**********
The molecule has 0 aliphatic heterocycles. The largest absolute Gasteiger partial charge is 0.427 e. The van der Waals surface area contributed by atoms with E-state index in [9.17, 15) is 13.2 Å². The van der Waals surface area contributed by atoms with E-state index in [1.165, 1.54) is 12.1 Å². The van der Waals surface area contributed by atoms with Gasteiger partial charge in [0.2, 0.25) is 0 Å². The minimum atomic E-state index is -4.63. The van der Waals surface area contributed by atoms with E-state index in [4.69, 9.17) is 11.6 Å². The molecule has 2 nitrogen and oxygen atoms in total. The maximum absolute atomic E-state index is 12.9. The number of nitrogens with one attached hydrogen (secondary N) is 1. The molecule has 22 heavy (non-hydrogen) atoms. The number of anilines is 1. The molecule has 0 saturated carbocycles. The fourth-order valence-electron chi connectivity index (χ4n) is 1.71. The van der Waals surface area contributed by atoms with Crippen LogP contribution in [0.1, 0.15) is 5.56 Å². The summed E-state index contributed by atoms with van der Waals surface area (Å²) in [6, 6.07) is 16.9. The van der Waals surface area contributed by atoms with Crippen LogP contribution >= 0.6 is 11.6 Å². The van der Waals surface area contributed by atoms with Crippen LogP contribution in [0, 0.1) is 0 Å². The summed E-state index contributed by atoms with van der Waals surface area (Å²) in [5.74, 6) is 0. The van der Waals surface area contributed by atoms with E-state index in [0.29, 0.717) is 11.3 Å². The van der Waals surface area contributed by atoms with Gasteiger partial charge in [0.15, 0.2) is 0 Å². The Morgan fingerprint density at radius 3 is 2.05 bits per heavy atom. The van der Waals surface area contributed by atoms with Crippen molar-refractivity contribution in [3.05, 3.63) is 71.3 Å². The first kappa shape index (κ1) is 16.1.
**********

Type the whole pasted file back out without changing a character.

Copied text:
The molecule has 0 aliphatic heterocycles. The largest absolute Gasteiger partial charge is 0.427 e. The van der Waals surface area contributed by atoms with E-state index in [9.17, 15) is 13.2 Å². The van der Waals surface area contributed by atoms with E-state index in [1.165, 1.54) is 12.1 Å². The van der Waals surface area contributed by atoms with Gasteiger partial charge in [0.2, 0.25) is 0 Å². The minimum atomic E-state index is -4.63. The van der Waals surface area contributed by atoms with E-state index in [4.69, 9.17) is 11.6 Å². The molecule has 2 nitrogen and oxygen atoms in total. The maximum absolute atomic E-state index is 12.9. The number of nitrogens with one attached hydrogen (secondary N) is 1. The molecule has 22 heavy (non-hydrogen) atoms. The number of anilines is 1. The molecule has 0 saturated carbocycles. The fourth-order valence-electron chi connectivity index (χ4n) is 1.71. The van der Waals surface area contributed by atoms with Crippen LogP contribution in [0.1, 0.15) is 5.56 Å². The summed E-state index contributed by atoms with van der Waals surface area (Å²) in [6, 6.07) is 16.9. The van der Waals surface area contributed by atoms with Crippen LogP contribution >= 0.6 is 11.6 Å². The van der Waals surface area contributed by atoms with Crippen LogP contribution in [0, 0.1) is 0 Å². The summed E-state index contributed by atoms with van der Waals surface area (Å²) in [5.74, 6) is 0. The van der Waals surface area contributed by atoms with E-state index in [0.29, 0.717) is 11.3 Å². The van der Waals surface area contributed by atoms with Gasteiger partial charge in [0.15, 0.2) is 0 Å². The Morgan fingerprint density at radius 3 is 2.05 bits per heavy atom. The van der Waals surface area contributed by atoms with Crippen molar-refractivity contribution in [3.05, 3.63) is 71.3 Å². The first kappa shape index (κ1) is 16.1.